Semiconducting Polymer Assembly and Devices

SqP
Polymer-fullerene bulk heterojunction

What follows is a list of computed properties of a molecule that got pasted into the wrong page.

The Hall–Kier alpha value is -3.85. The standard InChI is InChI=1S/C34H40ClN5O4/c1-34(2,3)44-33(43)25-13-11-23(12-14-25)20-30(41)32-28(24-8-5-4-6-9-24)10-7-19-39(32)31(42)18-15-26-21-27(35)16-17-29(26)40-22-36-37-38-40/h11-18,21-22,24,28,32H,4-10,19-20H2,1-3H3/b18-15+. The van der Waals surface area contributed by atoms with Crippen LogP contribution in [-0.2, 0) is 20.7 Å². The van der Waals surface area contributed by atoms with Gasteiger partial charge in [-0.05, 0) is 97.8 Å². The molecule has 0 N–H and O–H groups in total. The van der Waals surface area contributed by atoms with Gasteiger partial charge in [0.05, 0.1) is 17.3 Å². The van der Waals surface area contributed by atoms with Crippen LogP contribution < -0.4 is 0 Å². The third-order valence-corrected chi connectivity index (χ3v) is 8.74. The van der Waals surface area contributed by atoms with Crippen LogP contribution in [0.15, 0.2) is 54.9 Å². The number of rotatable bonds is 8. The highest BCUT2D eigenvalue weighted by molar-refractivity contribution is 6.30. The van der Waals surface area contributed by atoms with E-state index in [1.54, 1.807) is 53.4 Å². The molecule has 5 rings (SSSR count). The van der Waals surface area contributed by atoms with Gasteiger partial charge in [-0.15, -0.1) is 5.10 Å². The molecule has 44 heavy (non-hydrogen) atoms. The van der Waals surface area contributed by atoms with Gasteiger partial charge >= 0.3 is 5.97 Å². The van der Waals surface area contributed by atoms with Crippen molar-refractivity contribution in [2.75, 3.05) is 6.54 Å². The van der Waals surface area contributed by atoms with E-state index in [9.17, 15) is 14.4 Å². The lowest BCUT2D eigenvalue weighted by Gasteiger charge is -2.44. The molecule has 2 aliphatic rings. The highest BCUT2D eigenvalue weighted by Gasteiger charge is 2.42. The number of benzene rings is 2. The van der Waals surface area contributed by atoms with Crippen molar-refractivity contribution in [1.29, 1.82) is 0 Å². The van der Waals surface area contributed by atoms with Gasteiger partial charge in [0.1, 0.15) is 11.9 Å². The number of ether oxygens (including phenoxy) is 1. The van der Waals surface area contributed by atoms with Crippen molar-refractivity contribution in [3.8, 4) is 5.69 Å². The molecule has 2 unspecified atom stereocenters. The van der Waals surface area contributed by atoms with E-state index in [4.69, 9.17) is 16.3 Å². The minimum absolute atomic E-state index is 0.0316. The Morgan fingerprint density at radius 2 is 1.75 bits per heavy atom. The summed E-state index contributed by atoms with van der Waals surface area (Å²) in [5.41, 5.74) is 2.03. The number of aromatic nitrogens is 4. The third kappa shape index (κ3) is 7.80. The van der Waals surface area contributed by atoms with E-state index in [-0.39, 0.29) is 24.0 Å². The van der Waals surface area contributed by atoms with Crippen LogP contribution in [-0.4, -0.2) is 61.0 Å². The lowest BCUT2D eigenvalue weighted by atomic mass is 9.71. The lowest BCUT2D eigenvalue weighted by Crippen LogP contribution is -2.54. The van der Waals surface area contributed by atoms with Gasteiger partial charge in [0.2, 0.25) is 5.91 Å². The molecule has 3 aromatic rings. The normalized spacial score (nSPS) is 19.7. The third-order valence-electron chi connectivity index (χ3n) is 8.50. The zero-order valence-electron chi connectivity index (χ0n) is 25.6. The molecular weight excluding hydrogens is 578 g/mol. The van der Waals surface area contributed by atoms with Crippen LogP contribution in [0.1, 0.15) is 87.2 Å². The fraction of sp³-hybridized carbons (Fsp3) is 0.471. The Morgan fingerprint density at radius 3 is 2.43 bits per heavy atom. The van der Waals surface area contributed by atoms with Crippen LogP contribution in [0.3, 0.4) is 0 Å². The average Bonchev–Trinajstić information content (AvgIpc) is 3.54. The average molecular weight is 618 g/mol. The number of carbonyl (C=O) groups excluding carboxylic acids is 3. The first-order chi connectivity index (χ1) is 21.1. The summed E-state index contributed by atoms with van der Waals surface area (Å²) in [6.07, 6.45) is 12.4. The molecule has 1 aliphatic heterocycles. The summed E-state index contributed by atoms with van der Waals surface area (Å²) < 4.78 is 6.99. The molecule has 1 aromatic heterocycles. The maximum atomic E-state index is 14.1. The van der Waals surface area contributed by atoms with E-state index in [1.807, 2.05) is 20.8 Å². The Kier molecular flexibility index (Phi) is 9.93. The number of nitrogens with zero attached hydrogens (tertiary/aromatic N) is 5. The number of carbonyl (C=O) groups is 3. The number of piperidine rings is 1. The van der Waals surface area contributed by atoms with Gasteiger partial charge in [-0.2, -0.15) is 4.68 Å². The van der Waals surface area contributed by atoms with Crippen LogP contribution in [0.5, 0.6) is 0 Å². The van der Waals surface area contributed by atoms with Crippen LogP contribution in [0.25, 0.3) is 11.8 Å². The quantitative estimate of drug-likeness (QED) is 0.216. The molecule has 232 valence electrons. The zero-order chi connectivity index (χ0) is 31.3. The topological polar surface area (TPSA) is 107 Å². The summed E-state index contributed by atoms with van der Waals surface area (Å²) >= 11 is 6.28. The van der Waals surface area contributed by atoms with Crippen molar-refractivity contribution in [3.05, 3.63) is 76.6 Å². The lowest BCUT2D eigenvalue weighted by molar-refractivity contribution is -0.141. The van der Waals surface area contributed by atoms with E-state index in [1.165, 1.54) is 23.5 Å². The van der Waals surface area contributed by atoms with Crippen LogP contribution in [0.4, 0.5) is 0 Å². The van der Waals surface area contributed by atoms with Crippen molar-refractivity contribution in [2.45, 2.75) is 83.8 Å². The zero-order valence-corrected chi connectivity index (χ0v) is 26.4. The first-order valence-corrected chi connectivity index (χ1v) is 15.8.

Our primary work in this area focuses on polymer solar cells, and it is a collaborative effort between the Tolbert group and a number of organic and physical chemists both in our department and at other universities. Work from the Tolbert group falls into two main categories. The first of these is studies of the nanoscale structure found within polymer solar cells, with a goal of understanding how nanoscale architecture in organic systems can be controlled, and how that control can translate into device performance. Our work includes studies of organic photovoltaics and some exciting new work on the structure of doped semiconducting polymers. We also have a significant effort in self-assembling semiconducting polymers. These materials can be used to produce polymer hydrogels, and can form the basis for biomimetic energy transfer cascades. In work recently published in Science that received significant press, we showed that these amphiphilic assemblies can be used to generate very long lived separated charge carriers that could be used for artificial photosynthesis or low cost solar cells.